Every smart growther has a horror story ofwhat things were like before they found The Way. For Tregoning, it was growing up in the suburbs of St. Louis, Mo., where she lived within walking distance of her school—but still had to drive, since she and it were separated by a highway.
Her latter-day car complex notwithstanding, Tregoning—born Harriet Hiken—got one as soon as she was old enough to drive. Her father had died when she was two years old; her Japanese mother didn’t speak English very well, but still scored a deal. “My mother bought a used Chevette off a Cadillac dealer’s lot by bargaining for eight hours, basically saying that the Chevette devalued every other car just by being on the lot,” Tregoning says. She thought it was a gift, but her mother made her pay back the money when she moved across town to attend Washington University, where she started taking classes before even finishing high school.
Tregoning was that kind of kid—the one that read every book in the local library, did her undergraduate degree in engineering just because she was good at math, and took law school classes for fun after she finished college in 1981 at the age of 20. There, she met Michael Tregoning, whom she married within a year, before leaving St. Louis forever. His banking job took them to Los Angeles, San Francisco, Singapore, and three separate times to Dallas, all while she was working on Superfund policy for the EPA in different regional offices. (They didn’t last. He’s now the chief financial officer of an oil company.)
Tregoning originally moved to Columbia Heights for love, too—into an apartment at 14th Street and Park Road NW, where she only stayed for a few months before buying a place in Capitol Hill. “He was an artist,” she says, by way of explanation. “It wasn’t working out.” She and Anderson traded up in 2005, for a too-big, $1.1 million rowhouse in Adams Morgan. Five years later, they downsized to a condo back in Columbia Heights; she now uses the neighborhood as a shining example of well-planned revitalization every chance she gets.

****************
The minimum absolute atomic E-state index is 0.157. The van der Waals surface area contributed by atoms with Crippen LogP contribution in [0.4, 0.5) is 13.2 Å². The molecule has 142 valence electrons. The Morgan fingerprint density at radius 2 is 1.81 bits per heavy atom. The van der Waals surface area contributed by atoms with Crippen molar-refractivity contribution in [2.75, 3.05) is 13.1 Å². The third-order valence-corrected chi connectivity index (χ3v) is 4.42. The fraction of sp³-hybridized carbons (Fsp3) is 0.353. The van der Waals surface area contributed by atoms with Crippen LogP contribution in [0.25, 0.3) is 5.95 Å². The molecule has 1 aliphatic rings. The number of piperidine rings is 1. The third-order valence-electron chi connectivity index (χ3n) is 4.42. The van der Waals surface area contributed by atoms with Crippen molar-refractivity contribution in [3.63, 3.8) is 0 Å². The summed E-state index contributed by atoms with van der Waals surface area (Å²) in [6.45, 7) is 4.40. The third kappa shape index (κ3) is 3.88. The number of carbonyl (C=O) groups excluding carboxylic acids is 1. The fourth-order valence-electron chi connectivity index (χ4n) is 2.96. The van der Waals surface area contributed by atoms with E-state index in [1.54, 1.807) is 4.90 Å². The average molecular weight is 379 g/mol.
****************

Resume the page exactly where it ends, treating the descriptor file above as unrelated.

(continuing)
The smart growth power couple is almost a liveable, walkable caricature: They’re a frequent sight parading their massive Chow Chows around the block. Their place is elegantly appointed, but not flashy. Their book club includes a senior vice president at the U.S. Green Building Council, a fellow at the Brookings Institution, an urban design expert at the National Capital Planning Commission, and the Washington Post’s chief environmental reporter (they read a lot of historical non-fiction, apparently).
Tregoning is a conspicuous commuter. On winter mornings, she’ll stuff her long, gentle curls under a beret, cram a helmet on top, envelop herself in a loose, puffy jacket, hoist on a small black backpack, and hop on her teal green folding bicycle (unless she rides her husband’s orange one), high-heeled wedges and all. The folder—a Brompton—can be thrown into a cab if she needs to get across town quickly, and is a dead giveaway that she’s inside whatever building it’s parked outside of. It’s also the avatar for her sparse Twitter feed.
The couple has an active social life, but Tregoning still feels somehow distant—one friend described her as “opaque,” another as “intense.” She has a way of smiling without actually looking happy. I wonder, riding bikes home with Tregoning after an evening event, whether she’d ever had kids.
“Well…” Tregoning hesitates, before explaining that she’d married Anderson late in life. “Also, I never had any reason to believe I’d do a good job,” she goes on. “I had a pretty fraught relationship with my mom. And if I did the things she did, I’d kill myself. If I had a daughter like me, I’d kill myself.”